The insurer made numerous allegations of fraud relating to the alternative accommodation claim, some of which were dropped before the trial. 

On the evidence, however, the judge concluded that the insured had been fraudulent in only two respects; in the letter dated 11th July 2007 which in effect represented that No 38 was available to rent and that the owner was someone other than the insured, and, secondly, when the insured telephoned the loss adjusters in March 2008 and said he was being chased for rent by the landlord of No 15.

The judge rejected the idea that the court had to carry out some sort of value judgment about the seriousness of the breach. At most, the law states that the fraudulent element must be "not immaterial" or, in the case of a fraudulent device, yield a not significant improvement in the insured's prospects.

In this case the judge said he was satisfied "to a high degree of probability" that, as regards the representations made in the letter of 11th July, the insured realised that what he was saying was dishonest by the standards of reasonable and honest people. The judge was also satisfied that the fraudulent conduct was more than immaterial. 

He said it was no excuse that, as a result of the protracted subsidence claim, the insured felt he had been treated badly by the insurer. The fact that the insured did not pursue No 38 as possible alternative accommodation was also irrelevant.

But he also concluded that the insured had not acted fraudulently in relation to No 15, save for the statement made in the telephone call that the landlord was chasing for rent.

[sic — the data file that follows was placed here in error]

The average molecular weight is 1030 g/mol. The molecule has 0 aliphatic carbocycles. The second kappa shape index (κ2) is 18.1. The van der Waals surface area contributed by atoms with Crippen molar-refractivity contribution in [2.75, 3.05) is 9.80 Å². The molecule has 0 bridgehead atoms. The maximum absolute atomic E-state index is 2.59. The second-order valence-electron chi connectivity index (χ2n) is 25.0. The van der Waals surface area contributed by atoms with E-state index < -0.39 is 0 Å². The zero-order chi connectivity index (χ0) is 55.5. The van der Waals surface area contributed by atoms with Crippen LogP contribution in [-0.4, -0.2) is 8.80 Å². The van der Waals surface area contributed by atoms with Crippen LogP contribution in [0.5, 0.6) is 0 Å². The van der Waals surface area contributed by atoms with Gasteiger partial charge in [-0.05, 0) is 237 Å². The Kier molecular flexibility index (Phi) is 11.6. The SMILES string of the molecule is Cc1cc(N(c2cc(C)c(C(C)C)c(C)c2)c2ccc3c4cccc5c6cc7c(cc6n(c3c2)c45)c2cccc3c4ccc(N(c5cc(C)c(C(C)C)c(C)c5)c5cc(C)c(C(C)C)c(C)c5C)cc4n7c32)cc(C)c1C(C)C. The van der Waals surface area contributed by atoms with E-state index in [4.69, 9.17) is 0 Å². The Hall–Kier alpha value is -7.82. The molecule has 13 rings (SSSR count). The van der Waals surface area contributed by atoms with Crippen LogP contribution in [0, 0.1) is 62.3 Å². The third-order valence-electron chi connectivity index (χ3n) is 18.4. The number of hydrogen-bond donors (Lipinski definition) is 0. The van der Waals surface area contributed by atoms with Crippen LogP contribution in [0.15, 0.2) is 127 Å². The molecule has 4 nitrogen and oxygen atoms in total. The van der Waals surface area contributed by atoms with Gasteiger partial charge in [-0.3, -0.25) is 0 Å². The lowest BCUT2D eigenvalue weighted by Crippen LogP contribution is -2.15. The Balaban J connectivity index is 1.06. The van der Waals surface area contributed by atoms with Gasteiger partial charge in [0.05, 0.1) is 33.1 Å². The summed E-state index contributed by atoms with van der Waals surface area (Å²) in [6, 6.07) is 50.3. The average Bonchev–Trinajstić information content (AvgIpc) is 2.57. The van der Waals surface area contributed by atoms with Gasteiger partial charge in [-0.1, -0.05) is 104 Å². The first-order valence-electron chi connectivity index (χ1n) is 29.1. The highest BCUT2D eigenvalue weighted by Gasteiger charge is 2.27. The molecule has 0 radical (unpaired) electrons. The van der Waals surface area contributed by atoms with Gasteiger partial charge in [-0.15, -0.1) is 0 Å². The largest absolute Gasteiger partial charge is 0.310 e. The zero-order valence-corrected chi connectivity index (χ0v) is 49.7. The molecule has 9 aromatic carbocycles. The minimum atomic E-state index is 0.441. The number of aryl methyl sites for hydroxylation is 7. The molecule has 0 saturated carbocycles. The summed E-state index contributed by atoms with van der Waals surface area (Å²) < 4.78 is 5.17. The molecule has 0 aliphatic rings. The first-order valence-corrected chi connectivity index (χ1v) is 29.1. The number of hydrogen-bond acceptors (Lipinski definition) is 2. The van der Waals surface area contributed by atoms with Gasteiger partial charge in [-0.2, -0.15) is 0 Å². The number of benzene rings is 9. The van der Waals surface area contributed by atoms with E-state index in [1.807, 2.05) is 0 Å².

The judge accepted that, based on the tax advice he had received, the insured was trying to ensure that the transaction was at arm's length and viewed his role as director as different from his personal capacity. He was under no duty to disclose that he was the majority shareholder in the company. In any event, the insured thought, correctly, that he had at some point over the years told the insurer he had an interest in No 15. This was confirmed by the insurer's and loss adjusters' files.

The statement about the landlord chasing for rent was, however, untrue and dishonest but taken in isolation, the judge did not consider it "substantial".

Nevertheless, as a result of his conduct in relation to No 38, the insured's claim for alternative accommodation was forfeited and the insurer was entitled to recover £58,500 paid in that regard.

The judge also held that the insurer was entitled to recover the cost of repairs. The repairs and alternative accommodation were part of the same claim arising out of the subsidence at No 13 and there was no proper basis for dealing with them separately. 

"I recognise that this conclusion may seem harsh," the judge said, "but it seems to me that it is the inevitable result of the conclusions I have reached on the facts and the well-established policy of the law set out in the authorities I have already cited."


The case demonstrates the very strict approach the court takes once it decides that the insured has acted fraudulently. The fact that the insured felt he had been treated badly by the insurer did not mean he was justified in acting as he did. 

The judge applied the "combined" test for dishonesty and required the insurer to show, not only that the July 2007 letter was dishonest by the ordinary standards of reasonable and honest people but also that the insured realised that by those standards his conduct was dishonest.

This appears to be a departure from the more traditional test of showing that the false representation was made (1) knowingly or (2) without belief in its truth or (3) recklessly, careless whether it is true or false. The judge, however, agreed that a person who makes an untrue statement recklessly, careless whether it is true or false, would understand that, by the ordinary standards of reasonable and honest people, his conduct was dishonest.